‘Disastrous King Alfred news was both predictable and avoidable’

Potential King Alfred design SUS-161003-160111001
Potential King Alfred design SUS-161003-160111001

I hate to say that ‘I told you so’ but doing so is the shortest way of explaining that the latest disastrous King Alfred news was both predictable and avoidable, writes Conservative councillor 
for Wish Ward Robert Nemeth.

Although I equally blame Crest Nicholson and Brighton and Hove City Council’s Labour Administration for the collapse of the King Alfred project, the purpose of this piece is to highlight what exactly should have been done differently on the council side.

To recap, the redevelopment of the King Alfred has been seriously discussed since the 1970s. A 1980s revamp with a new pool and slides injected some life but really just put off the inevitable. Various commercial schemes were proposed during the 1990s and, of course, Frank Gehry’s scheme won planning permission during the 2000s. Planning for the current scheme began in 2012 under the Greens (Cllr Geoffrey Bowden must be credited) after others such as Mike Weatherley MP and Rob Starr campaigned for action.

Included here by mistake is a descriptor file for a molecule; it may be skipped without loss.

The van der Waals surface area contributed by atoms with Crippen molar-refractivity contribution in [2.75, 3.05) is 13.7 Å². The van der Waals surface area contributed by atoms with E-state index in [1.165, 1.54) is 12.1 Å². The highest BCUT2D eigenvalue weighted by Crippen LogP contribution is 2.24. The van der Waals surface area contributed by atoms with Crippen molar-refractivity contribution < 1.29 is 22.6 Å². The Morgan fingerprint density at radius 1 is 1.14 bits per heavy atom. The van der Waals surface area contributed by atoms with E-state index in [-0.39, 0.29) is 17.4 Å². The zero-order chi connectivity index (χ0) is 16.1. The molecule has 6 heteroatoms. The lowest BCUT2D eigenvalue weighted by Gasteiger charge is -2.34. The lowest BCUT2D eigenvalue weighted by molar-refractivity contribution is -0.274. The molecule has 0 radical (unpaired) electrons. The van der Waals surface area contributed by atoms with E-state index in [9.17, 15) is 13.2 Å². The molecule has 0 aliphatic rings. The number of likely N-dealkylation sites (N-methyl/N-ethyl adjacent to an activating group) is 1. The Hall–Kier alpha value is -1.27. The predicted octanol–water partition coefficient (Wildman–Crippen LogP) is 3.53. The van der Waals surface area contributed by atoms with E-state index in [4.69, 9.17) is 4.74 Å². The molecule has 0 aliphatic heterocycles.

The first council mistake was secrecy and, in particular, a lack of public consultation. It meant that the council simply didn’t know what the people wanted. The brief from the outset was difficult to deliver and unambitious. The possibility of a 50m pool wasn’t given proper discussion. Too much priority was given to housing when it should have been about sport and leisure.

Under Labour, the secrecy continued. The Project Board was dissolved by Cllr Warren Morgan after opposition Councillors such as myself and Tom Druitt (Green) called for public involvement. The Administration wouldn’t even release details of the two competing schemes prior to a winner being picked, and wouldn’t release details of the losing scheme afterwards.

Without a Project Board, there was nobody to drive the scheme. No Labour councillor would admit to being in charge. No deposit had been taken and there were no fines for non-delivery. Crest Nicholson dragged it out for years and the Administration did nothing.

Every year without action has cost the city more than £1m which is scandalous. Hundreds of thousands have been wasted on officer time and fees. Most importantly though, Hove is lacking a sports centre of which it can be proud.

I can assure residents that I will most certainly be involved from the outset this time so that we at least stand a chance of building a sports centre that is loved by its users – every surrounding Conservative council has managed this after all.